I was simulating the Generalized Chinese Restaurant Process as shown on the wikipedia page [link] with a discount, $\alpha$, and concentration parameter $\theta$
For $n=5$ total customers being seated with $\alpha=.3$ and $\theta=1.5$ and 100,000 simulations I saw a distribution of the number of tables needed as
- 1 | 5.6%
- 2 | 20.2%
- 3 | 33.5%
- 4 | 29.3%
- 5 | 11.4%
with expected value of 3.207 tables, which matches the theoretical answer (link) for these parameters.
Does there exist a formula to determine the probability of different frequency distributions among those tables?
For example, within the simulation, the following frequency distributions appeared with the following probabilities, with notation being $n_k$ represents $n$ tables with $k$ people; and $\sum(k n_k)=n$
- [0,0,0,0,1] 5.6%
- [0,1,1,0,0] 6.9%
- [1,0,0,1,0] 13.3%
- [1,2,0,0,0] 12.8%
- [2,0,1,0,0] 20.7%
- [3,1,0,0,0] 29.3%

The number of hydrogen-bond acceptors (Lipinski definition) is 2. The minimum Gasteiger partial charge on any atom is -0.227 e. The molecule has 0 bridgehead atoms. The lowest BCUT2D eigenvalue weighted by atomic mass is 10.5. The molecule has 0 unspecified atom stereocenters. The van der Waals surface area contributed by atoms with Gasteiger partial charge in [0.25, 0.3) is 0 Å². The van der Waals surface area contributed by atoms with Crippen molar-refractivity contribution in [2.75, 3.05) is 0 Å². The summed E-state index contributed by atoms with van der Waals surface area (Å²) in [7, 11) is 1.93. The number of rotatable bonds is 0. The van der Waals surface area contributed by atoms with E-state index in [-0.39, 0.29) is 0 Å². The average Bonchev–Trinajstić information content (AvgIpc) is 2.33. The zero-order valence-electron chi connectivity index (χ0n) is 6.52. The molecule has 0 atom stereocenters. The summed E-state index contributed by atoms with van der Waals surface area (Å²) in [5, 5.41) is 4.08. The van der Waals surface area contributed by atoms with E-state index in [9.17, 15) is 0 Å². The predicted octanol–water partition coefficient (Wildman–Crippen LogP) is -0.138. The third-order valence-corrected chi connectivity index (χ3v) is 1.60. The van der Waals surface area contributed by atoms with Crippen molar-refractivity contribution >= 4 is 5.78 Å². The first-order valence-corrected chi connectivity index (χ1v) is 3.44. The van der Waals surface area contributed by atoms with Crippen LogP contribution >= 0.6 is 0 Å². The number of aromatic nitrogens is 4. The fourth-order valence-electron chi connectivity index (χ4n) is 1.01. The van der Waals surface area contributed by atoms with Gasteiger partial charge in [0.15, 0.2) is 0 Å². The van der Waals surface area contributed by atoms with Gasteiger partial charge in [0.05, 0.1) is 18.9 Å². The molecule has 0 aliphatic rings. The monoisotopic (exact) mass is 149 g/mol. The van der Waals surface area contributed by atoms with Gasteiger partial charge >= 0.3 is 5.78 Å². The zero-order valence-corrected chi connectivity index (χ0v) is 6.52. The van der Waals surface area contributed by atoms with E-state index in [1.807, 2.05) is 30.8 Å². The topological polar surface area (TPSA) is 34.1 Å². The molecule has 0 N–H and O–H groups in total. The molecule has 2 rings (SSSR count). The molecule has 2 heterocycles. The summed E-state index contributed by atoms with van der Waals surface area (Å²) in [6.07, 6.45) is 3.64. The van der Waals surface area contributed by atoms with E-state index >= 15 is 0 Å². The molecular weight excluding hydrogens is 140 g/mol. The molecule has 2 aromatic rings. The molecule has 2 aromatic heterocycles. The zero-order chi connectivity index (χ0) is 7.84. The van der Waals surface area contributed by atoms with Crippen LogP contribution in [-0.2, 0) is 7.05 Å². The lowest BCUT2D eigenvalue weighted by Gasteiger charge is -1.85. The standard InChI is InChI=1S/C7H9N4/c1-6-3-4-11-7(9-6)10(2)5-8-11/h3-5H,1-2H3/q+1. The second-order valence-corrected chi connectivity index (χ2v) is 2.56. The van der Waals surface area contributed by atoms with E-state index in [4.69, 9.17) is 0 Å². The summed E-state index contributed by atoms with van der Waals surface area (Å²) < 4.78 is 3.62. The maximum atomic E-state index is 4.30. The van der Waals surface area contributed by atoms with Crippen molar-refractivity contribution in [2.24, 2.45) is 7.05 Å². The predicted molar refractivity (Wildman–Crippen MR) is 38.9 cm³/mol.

- [5,0,0,0,0] 11.4%
(29.3% of the time the frequency distribution was 3 tables with 1 person, and 1 table with two; whereas only 5.6% of the time one table had all five people)
Notice that the 33.5% probability observed for having three tables match the sum of the individual frequency distribution which also have three tables (12.8% + 20.7%). Likewise for other numbers.
The reason for asking the question is say I know the frequency distribution of the number of tables that contain $k$ people, for a large number of customers - say, 1,000 customers, and they were:
(500 tables have 1 person, 100 have two people, 40 have three, etc)
Is there a way to determine the discount $(\alpha$) and concentration parameter $(\theta)$ which would yield the maximum likelihood of producing that known observed outcome?